South Africa's approach to sustainability is very different from Europe's - less in theory than in practice. A survey for the Prowine Business Report revealed that most producers consider the economic pillar of sustainability to be the pillar in which one performs the poorest, yet at the same time, it seems to be the pillar that is least addressed.
In South Africa, the economic challenges are too great for this oversight (see HERE):
In Europe, many businesses owe their economic survival to previous generations who built the business up. The current business owners thenbenefit from the fact that they do not have to pay interest. They act as if they can survive with low returns if they forego investments. Although this model is also coming to an end, it is still widely practised.
Hardly any reserves
In South Africa, there are few wineries with adequate reserves. The declining vineyards clearly demonstrate the importance of economic sustainability.
The economic conditions in South Africa are also different. Wealth is still very unequally distributed. With an official unemployment rate of 40%, concerns about social tipping points in society are as high as those about climate change.
Thus, the pillars of economic and social sustainability are gaining a lot of importance. While in other countries social sustainability often seems to be ticked off with a reference to social legislation when it comes to certification, South African producers are particularly challenged here.
"Of course I understand that it is more ecological to ship wine in bulk to Europe and bottle it there," says Bruce Jack of Bruce Jack Wines. "But Europeans also need to understand that there are jobs associated with bottling in South Africa."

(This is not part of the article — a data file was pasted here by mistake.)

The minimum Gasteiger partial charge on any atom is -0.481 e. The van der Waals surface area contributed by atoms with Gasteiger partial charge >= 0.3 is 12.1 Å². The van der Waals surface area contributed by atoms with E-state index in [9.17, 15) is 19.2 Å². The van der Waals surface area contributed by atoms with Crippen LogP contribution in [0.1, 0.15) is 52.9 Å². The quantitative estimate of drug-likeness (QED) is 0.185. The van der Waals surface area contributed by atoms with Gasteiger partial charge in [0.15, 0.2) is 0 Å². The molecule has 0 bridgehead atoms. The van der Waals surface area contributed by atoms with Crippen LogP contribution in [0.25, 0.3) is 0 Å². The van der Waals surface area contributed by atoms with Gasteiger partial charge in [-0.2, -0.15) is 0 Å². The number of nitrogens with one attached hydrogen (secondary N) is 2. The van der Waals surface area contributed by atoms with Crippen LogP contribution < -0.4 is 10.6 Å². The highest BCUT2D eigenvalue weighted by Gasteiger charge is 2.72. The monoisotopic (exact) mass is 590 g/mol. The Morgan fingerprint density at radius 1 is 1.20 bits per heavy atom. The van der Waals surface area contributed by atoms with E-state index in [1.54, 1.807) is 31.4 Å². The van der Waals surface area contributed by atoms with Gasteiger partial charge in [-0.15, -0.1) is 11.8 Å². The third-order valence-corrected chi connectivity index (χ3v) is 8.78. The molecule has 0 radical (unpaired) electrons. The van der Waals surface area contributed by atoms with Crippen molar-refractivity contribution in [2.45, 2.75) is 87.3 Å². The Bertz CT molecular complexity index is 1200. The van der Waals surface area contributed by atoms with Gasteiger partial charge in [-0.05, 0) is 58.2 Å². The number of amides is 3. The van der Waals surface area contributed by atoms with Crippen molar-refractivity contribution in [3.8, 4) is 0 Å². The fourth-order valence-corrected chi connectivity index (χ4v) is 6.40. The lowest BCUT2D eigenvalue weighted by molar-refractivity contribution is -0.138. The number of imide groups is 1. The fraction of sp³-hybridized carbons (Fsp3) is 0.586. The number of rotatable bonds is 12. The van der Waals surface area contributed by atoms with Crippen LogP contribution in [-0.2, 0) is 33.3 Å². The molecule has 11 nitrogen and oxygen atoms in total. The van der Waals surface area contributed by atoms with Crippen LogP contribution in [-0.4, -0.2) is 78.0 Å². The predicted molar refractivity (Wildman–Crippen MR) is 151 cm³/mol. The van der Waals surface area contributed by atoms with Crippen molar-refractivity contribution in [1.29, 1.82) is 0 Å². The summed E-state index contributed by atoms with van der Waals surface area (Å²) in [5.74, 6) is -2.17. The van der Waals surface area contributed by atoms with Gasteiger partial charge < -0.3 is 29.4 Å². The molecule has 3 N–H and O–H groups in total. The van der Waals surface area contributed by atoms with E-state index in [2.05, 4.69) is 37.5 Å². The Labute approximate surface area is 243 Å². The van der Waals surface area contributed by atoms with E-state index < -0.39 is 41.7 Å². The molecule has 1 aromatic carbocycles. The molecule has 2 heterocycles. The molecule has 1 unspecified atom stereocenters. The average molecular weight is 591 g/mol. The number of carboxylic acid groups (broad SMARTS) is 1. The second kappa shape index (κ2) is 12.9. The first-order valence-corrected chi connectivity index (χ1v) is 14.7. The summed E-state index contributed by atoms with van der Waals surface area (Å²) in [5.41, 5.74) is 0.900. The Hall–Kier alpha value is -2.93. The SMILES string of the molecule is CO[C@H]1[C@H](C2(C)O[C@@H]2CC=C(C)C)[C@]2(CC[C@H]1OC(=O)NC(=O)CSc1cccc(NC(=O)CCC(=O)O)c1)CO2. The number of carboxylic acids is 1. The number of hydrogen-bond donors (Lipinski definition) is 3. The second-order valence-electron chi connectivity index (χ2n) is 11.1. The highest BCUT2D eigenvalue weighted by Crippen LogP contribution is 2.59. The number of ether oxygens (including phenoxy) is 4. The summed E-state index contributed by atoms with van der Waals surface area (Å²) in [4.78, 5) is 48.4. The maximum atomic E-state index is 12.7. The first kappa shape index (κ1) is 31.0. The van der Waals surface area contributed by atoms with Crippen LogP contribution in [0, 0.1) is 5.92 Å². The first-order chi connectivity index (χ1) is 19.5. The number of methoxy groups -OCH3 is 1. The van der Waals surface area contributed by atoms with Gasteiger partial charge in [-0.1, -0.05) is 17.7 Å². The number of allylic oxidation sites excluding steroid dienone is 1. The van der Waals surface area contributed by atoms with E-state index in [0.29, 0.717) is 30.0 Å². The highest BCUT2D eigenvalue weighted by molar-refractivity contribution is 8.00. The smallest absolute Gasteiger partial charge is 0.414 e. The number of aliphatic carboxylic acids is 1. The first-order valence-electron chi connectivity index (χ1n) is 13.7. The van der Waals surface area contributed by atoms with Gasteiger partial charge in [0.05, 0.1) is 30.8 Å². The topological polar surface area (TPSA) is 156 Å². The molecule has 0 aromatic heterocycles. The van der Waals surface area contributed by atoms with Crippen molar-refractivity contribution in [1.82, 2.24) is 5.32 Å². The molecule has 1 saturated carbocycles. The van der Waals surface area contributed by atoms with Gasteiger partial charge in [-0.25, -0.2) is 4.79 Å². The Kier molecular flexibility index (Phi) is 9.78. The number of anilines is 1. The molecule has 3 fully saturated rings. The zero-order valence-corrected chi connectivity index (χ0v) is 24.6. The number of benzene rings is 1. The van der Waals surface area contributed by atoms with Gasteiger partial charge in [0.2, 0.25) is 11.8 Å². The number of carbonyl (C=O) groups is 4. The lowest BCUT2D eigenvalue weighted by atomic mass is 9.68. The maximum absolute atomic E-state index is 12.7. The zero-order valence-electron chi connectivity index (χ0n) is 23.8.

Organic - no, thanks
While in Europe organic farming and sustainability are often fused, in South Africa large parts of the industry do not want to go organic. One major point mentioned is the cost of certification, which plays a significant role especially in export, because certification abroad can be expensive.
There are also frequent complaints about drift from neighbouring areas, which would destroy the farmers' own organic efforts. At the same time, there is great scepticism about the use of copper for crop protection. Thus, the widespread rejection of organic farming seems less ideological than pragmatic, because in the same breath that organic viticulture is rejected, winegrowers like to talk about regenerative agriculture.
That these are not hollow words can be seen in the vineyards. Cover crops is a magic word in South African viticulture. Impressive cover crops grow between the vines in many areas. Two essential prerequisites for this: available water, an aspect that has so far stood in the way of this cultivation in extremely dry areas, and available labour.
Environmental protection - yes, please
Even though South Africa is not an advocate of organic viticulture and commercial and economic sustainability are of great importance, the green side is not neglected. Here, the ecological view goes far beyond the cultivation of one's own vineyards.
One example is Black Oystercatcher from Cape Agulhas. Dirk Human's farm makes large parts of its land available for the Nuwejaars Wetlands. This has created a retreat for wildlife. At the same time, plants introduced into the ecosystem from outside were cleared to restore the natural balance.
Paul Clüver Family Wines is also a good example of an intensive ecological contribution. 60% of the farmland was already transferred to the Groenlandsberg Conservation Area in 1994, part of the Kogelberg Biosphere established in 1998 - the first biosphere in South Africa to be recognised by Unesco.
These enormous contributions by South Africa's winegrowers are, of course, also related to the historical layout of the farms, but giving up much of their own land for environmental protection is nevertheless an important contribution to greater sustainability.
And of course there are also strong advocates of organic viticulture in South Africa, such as the Waterkloof Wine Estate in Stellenbosch. Here, they go so far as to use horses and donkeys for cultivation in the vineyard in order to avoid driving tractors and compacting the soil. The use of renewable energy, bio-reactors for water treatment and extensive recycling complete the green picture. Because of all these sustainable efforts, the winery can call itself a Biodiversity Champion.